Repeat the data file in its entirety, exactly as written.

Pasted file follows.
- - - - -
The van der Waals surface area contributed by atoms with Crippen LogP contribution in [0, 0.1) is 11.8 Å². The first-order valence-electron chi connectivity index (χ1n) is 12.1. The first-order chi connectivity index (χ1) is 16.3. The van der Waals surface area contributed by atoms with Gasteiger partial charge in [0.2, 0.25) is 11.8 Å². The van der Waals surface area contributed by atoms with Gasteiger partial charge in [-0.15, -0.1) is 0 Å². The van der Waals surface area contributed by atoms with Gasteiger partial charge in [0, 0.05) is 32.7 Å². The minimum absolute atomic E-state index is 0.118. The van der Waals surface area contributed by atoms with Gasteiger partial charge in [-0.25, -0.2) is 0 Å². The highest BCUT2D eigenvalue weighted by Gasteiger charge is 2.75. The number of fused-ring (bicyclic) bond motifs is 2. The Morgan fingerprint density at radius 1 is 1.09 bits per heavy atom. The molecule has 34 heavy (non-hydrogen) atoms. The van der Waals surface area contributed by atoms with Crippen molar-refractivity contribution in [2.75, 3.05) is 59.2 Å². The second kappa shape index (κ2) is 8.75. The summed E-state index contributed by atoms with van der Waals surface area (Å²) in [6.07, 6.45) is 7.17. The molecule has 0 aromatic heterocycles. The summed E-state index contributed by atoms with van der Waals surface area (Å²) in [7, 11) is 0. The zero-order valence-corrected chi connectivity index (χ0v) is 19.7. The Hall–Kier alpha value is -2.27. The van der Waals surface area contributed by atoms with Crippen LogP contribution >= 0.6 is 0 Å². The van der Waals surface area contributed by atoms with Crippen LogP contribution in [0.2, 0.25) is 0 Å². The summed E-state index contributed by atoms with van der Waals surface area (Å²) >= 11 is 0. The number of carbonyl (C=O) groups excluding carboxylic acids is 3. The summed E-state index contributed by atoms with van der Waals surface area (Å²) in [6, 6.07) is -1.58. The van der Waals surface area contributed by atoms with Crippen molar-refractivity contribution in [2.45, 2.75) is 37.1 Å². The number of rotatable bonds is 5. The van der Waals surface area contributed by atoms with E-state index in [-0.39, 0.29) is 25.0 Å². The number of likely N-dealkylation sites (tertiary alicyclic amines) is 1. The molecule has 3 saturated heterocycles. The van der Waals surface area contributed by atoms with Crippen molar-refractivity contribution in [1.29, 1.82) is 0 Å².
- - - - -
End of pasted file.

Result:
The van der Waals surface area contributed by atoms with Crippen LogP contribution in [0, 0.1) is 11.8 Å². The first-order valence-electron chi connectivity index (χ1n) is 12.1. The first-order chi connectivity index (χ1) is 16.3. The van der Waals surface area contributed by atoms with Gasteiger partial charge in [0.2, 0.25) is 11.8 Å². The van der Waals surface area contributed by atoms with Gasteiger partial charge in [-0.15, -0.1) is 0 Å². The van der Waals surface area contributed by atoms with Gasteiger partial charge in [0, 0.05) is 32.7 Å². The minimum absolute atomic E-state index is 0.118. The van der Waals surface area contributed by atoms with Gasteiger partial charge in [-0.25, -0.2) is 0 Å². The highest BCUT2D eigenvalue weighted by Gasteiger charge is 2.75. The number of fused-ring (bicyclic) bond motifs is 2. The Morgan fingerprint density at radius 1 is 1.09 bits per heavy atom. The molecule has 34 heavy (non-hydrogen) atoms. The van der Waals surface area contributed by atoms with Crippen molar-refractivity contribution in [2.75, 3.05) is 59.2 Å². The second kappa shape index (κ2) is 8.75. The summed E-state index contributed by atoms with van der Waals surface area (Å²) in [6.07, 6.45) is 7.17. The molecule has 0 aromatic heterocycles. The summed E-state index contributed by atoms with van der Waals surface area (Å²) in [7, 11) is 0. The zero-order valence-corrected chi connectivity index (χ0v) is 19.7. The Hall–Kier alpha value is -2.27. The van der Waals surface area contributed by atoms with Crippen LogP contribution >= 0.6 is 0 Å². The van der Waals surface area contributed by atoms with Crippen LogP contribution in [0.2, 0.25) is 0 Å². The summed E-state index contributed by atoms with van der Waals surface area (Å²) >= 11 is 0. The number of carbonyl (C=O) groups excluding carboxylic acids is 3. The summed E-state index contributed by atoms with van der Waals surface area (Å²) in [6, 6.07) is -1.58. The van der Waals surface area contributed by atoms with Crippen molar-refractivity contribution in [2.45, 2.75) is 37.1 Å². The number of rotatable bonds is 5. The van der Waals surface area contributed by atoms with E-state index in [-0.39, 0.29) is 25.0 Å². The number of likely N-dealkylation sites (tertiary alicyclic amines) is 1. The molecule has 3 saturated heterocycles. The van der Waals surface area contributed by atoms with Crippen molar-refractivity contribution in [1.29, 1.82) is 0 Å².